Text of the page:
This morning, in the Vatican Apostolic Palace, the Holy Father Francis received in audience the participants in the Fifth International Course of Formation of Catholic Military Chaplains on International Humanitarian Law, on the theme: “The Loss of Personal Freedom in the Context of Armed Conflicts: The Mission of the Military Chaplain”, taking place in Rome at the Institutum Patristicum Augustinianum from 29 to 31 October.
The following is the Pope’s address to those present:
Address of the Holy Father
Dear Brothers and Sisters,
I offer you a warm welcome on the occasion of the Fifth International Course of Formation of Catholic Military Chaplains on International Humanitarian Law, dedicated to the theme “The Loss of Personal Freedom in the Context of Armed Conflicts: The Mission of the Military Chaplain”. I thank Cardinal Peter Turkson for his kind words offered in your name.
Four years ago, when I received the participants in the previous session of this course, I highlighted the need to reject the temptation of viewing the other as merely an enemy to be destroyed, and not as a person endowed with intrinsic dignity, created by God in his image. I also urged everyone never to tire of remembering that even amid the devastations of war and conflict every person is immensely holy.
This encouragement, which I would renew today, becomes all the more significant in the case of persons deprived of personal freedom due to armed conflicts since in addition to their vulnerability as prisoners, they are also in the hands of their adversaries. Often, persons detained in the context of armed conflicts are victims of violations of their fundamental rights. These violations include abuse, violence and various forms of torture and cruel treatment that are inhuman and degrading.
How many civilians, too, have been kidnapped, forcibly disappeared and killed! Among these, we can count numerous men and women religious of whom we hear nothing more, or who have given their lives for their consecration to God and their service to others, without favoritism or nationalistic bias.
I assure all these persons and their families of my prayers, that they may always have the courage to move forward and not lose hope.
International humanitarian law contains a number of provisions aimed at the protection of the dignity of detainees; this is especially the case in regard to the law governing international armed conflicts. The ethical foundation and crucial importance of these norms for safeguarding human dignity in the tragic context of armed conflicts means that they must be properly and rigorously respected and enforced. This also applies to encounters with detainees, independently of the nature and gravity of the crimes they may have committed. Respect for the dignity and physical integrity of the human person, in fact, cannot depend upon the actions they have done but is a moral duty to which every person and every authority is called.
Dear Ordinaries and military chaplains: as you carry out your mission to form the consciences of the members of the armed forces, I encourage you to spare no effort to enable the norms of international humanitarian law to be accepted in the hearts of those entrusted to your pastoral care. Let yourselves be guided by the words of the Gospel: “I was in prison and you came to me” (Mt 25:36).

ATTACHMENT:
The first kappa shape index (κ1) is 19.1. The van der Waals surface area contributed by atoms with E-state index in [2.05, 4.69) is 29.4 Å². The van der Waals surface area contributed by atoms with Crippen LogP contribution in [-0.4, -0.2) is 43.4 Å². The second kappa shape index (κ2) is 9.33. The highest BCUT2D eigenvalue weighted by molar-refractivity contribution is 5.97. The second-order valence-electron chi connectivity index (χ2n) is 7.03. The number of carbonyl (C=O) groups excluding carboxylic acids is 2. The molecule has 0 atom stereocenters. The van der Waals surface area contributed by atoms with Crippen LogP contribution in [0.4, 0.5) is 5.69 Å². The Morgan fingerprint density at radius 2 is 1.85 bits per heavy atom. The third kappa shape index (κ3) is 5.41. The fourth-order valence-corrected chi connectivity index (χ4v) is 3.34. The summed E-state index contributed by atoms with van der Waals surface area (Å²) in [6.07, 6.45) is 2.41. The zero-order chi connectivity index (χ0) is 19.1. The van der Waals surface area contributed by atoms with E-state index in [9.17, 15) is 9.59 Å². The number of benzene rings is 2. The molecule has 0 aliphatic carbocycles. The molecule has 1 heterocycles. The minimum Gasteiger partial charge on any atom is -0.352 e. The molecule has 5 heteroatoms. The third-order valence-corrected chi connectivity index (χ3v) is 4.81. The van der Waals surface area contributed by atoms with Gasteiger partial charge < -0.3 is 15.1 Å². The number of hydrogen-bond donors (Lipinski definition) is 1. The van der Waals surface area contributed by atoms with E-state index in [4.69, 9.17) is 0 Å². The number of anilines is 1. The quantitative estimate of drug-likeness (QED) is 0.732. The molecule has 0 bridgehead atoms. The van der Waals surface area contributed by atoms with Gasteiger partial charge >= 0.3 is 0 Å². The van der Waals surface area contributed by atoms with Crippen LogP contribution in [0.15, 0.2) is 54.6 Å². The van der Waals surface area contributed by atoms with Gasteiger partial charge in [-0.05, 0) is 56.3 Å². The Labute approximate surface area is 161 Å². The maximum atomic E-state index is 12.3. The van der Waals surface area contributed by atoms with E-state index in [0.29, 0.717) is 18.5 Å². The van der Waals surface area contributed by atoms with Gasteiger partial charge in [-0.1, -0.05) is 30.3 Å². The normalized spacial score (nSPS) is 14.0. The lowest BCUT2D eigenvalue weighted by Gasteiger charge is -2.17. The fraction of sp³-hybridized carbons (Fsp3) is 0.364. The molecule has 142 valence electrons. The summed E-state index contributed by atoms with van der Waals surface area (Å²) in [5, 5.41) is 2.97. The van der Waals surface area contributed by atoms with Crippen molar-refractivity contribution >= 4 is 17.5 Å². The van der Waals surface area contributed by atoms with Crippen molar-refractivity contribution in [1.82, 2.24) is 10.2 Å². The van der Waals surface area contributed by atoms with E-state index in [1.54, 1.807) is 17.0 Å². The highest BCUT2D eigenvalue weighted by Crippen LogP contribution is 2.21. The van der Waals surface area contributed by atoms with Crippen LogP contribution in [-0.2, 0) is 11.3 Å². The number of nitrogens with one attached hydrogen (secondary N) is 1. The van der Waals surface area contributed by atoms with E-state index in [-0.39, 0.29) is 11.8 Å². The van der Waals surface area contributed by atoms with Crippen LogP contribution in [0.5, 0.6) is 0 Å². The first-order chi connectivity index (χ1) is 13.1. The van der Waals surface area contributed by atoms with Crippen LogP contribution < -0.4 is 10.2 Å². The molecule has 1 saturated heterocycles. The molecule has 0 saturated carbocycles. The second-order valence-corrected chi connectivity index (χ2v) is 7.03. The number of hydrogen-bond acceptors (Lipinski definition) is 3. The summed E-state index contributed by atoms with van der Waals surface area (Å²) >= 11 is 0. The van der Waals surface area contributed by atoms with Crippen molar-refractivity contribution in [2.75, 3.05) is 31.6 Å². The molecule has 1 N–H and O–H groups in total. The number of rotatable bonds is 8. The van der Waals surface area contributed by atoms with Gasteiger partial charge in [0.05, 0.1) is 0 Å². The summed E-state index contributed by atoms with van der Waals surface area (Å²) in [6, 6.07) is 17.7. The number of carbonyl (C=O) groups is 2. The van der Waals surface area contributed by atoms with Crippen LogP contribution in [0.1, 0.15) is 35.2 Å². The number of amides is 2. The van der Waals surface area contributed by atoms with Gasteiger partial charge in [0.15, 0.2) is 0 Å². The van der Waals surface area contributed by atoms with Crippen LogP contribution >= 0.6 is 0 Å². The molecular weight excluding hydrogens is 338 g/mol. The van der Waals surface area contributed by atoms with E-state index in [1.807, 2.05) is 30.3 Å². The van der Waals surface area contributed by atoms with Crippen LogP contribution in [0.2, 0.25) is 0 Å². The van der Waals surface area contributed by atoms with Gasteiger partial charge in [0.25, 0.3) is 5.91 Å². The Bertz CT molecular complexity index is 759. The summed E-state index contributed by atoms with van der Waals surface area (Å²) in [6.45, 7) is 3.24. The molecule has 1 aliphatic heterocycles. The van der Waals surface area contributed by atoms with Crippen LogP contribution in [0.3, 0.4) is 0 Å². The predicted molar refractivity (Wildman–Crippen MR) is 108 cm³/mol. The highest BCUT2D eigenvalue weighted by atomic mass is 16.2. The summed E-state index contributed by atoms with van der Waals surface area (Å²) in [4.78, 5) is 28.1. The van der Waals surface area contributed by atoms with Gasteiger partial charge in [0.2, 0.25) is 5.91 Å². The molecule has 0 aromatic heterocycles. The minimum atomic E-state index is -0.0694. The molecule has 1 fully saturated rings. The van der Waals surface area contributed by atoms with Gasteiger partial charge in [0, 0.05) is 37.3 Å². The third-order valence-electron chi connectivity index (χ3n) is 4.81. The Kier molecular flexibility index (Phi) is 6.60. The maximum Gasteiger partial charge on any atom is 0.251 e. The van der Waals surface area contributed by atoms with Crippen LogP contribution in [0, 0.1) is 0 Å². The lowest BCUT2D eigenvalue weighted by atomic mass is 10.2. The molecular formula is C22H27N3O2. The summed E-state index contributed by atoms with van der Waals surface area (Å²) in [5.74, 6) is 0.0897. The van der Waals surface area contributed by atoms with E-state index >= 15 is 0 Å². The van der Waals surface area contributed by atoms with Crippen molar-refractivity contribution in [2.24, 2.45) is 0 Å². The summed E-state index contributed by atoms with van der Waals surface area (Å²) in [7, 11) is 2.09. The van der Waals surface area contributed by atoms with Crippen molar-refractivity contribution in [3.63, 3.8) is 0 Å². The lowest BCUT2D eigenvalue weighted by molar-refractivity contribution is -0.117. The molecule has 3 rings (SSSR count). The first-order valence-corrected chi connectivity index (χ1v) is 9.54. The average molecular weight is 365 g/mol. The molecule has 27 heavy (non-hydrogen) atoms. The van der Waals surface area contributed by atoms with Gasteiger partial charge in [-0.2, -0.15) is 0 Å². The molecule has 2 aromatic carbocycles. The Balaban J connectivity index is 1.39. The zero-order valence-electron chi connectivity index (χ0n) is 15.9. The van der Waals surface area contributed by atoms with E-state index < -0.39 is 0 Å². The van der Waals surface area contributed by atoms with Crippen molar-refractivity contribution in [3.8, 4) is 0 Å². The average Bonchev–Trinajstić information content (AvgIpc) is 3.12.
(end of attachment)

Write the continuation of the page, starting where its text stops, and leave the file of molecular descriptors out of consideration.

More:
This means assisting the particular portion of the People of God entrusted to your care to identify those elements of the common patrimony of humanity, based on the natural law, that can become a bridge and a platform of encounter with everyone. The servants of Christ in the military world are also the first to be at the service of men and women and of their fundamental rights. I think of those among you who are close to military personnel in situations of international conflict; you are called to open their consciences to that universal love which brings one person closer to another, no matter what the other’s race, nationality, culture or religion may be.
But even before this, something else is required: an educational effort alongside that of families and Christian communities. This involves instilling the values of friendship, understanding, tolerance, goodness, and respect for all persons. It means forming young people who are sensitive to other cultures and their richness and committed to a global citizenship, in order to promote the growth of the one great human family. The Second Vatican Council calls those in military service “custodians of the security and freedom of their people” (Gaudium et Spes, 79). You are in their midst so that those words, which war contradicts and nullifies, can become a reality, so that they can give meaning to the lives of so many, both young and not so young, who, as military personnel, do not want to be robbed of human and Christian values.
Dear brothers and sisters, on 12 August 1949, the Geneva Convention Relative to the Protection of Civilian Persons in Time of War was signed. On this, its seventieth anniversary, I want to reaffirm the importance the Holy See gives to international humanitarian law and to express the hope that its norms will be respected in every circumstance. The latter should be further clarified and reinforced where appropriate, especially with regard to non-international armed conflicts, and in particular with regard to the protection of persons deprived of freedom because of these conflicts.
I assure you that the Holy See will continue to make its contribution to discussions and negotiations within the family of nations. I entrust you to the intercession of the Blessed Virgin Mary, Mother of Mercy, and I impart my heartfelt blessing to you and your loved ones. And I ask you please to pray for me. Thank you!
 Cf. Address to the Participants of the Fourth International Course of Formation of Catholic Military Chaplains on International Humanitarian Law, 26 October 2015.
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